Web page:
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Hope Instead of Hunger: Harvesting Cassava in Uganda

Our teams fight hunger in Uganda by providing families with the tools and training to grow cassava
Rajab Angolere stands in his cassava fields with an Action Against Hunger team member. Photo: ACF-Uganda
Rajab Angolere stands in his cassava fields with an Action Against Hunger team member. Photo: ACF-Uganda

In Karamoja, Uganda, “akoro” is a word commonly heard. It means “hunger”—what this region of Uganda is known for, and what its residents struggle with every day. To combat the area’s chronic hunger problem, Action Against Hunger began a food security and livelihoods project with local farmers. Now, another term is bringing hope to the area: “eloma bon,” the local name for cassava, a nutritious, drought-resistant crop that is a staple food for millions of people throughout Africa, Asia, and Latin America.

Transforming Rajab Angolere’s livelihood

Before he began harvesting cassava, Rajab Angolere and his family were constantly hungry. Though they are residents of Kokipurat village, they needed to move often to find new sources of food. In 2011, we gave Rajab 10 bags of cassava, which he planted on an acre of land. Soon, he expanded one acre to five, and last year was able to plant 10 acres of cassava plant—all from that first batch of plants he received from us.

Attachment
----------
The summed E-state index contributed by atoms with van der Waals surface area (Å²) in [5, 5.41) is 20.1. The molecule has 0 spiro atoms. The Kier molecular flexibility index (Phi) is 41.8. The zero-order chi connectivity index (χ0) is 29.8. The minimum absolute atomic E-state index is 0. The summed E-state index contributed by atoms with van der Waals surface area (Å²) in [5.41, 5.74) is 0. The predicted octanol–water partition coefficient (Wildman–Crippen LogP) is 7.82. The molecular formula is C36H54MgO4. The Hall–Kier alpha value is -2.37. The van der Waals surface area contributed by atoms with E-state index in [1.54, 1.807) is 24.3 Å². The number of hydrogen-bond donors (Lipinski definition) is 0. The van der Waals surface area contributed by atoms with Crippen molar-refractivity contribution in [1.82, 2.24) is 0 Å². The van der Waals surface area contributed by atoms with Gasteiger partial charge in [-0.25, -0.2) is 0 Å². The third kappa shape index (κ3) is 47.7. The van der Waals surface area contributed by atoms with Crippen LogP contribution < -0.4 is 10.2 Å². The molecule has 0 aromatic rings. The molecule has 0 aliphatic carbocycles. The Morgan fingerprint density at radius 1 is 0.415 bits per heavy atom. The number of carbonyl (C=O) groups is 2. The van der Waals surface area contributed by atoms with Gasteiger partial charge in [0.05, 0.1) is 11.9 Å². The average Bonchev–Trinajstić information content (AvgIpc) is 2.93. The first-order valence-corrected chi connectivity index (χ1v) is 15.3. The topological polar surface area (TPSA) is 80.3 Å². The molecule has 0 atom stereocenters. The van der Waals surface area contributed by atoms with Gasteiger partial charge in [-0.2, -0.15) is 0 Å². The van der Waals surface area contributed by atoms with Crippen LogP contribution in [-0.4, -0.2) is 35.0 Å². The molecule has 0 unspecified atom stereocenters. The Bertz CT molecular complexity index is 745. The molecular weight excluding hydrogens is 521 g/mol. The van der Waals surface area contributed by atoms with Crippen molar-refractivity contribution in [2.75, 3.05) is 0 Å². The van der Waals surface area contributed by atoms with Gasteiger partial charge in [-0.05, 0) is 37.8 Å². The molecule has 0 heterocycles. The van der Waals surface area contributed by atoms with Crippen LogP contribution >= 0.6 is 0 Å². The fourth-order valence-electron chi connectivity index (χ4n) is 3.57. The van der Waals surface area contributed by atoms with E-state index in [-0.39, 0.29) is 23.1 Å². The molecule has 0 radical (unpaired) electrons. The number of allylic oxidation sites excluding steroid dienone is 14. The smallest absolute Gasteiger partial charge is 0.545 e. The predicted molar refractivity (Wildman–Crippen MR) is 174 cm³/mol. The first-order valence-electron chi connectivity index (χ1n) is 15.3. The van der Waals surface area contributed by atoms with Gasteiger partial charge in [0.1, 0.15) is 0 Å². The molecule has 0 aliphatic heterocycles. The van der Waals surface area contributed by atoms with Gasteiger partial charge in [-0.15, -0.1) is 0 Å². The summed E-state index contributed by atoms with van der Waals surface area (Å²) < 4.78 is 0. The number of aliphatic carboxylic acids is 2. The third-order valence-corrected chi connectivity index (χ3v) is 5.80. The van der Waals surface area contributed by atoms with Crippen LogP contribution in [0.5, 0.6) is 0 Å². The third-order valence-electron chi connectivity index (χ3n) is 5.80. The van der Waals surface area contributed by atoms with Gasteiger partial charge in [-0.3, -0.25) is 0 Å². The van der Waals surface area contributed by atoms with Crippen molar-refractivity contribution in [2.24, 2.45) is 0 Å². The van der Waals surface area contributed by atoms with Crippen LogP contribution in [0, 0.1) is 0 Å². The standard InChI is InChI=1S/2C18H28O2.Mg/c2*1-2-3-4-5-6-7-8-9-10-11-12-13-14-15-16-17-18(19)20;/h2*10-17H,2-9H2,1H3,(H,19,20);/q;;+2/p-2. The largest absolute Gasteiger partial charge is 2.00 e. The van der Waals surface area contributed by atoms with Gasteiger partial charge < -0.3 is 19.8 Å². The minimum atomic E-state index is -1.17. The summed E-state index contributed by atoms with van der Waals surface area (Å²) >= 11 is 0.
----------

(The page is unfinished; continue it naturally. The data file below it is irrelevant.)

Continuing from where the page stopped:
This year, Rajab has harvested more than six tons of cassava so far, with more to come—enough to sustain him through the two-month hunger gap that used to devastate his family. He’s also started selling cassava at the local market. With the money he earns, he’s expanding his farmland, buying household necessities, and sending his children to school.

Feeding Mrs. Adungo Paul’s family

The sole caregiver for her seven children, Mrs. Adungo Paul used to struggle to make ends meet. With the help of our food security and livelihoods teams, she began growing cassava. Now, she happily invites our team members back to her home so they can see how much of the crop she’s harvested: more than six tons already. And she’s planted more that should be ready to harvest by September.
   
With her current harvest, Mrs. Adungo tells us that her family is no longer dependent on food aid—they can now afford to buy food when they need it, and a good portion of her harvest will sustain her family through the lean season. She plans to sell the rest of her harvest, and use the money she earns to pay for her children to go to school.

These are just two of the many success stories we’re hearing from families throughout the region of Karamoja. Through our cassava cultivation program, we’re helping families like Rajab’s and Mrs. Adungo’s regain their self-sufficiency, create a brighter future for their children, and make “akoro” a thing of the past in Uganda.

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About Brianna Collins

Brianna Collins

Brianna leads our web and print design team, and helps to tell Action Against Hunger's story across multiple channels. Connect with Brianna on Google+

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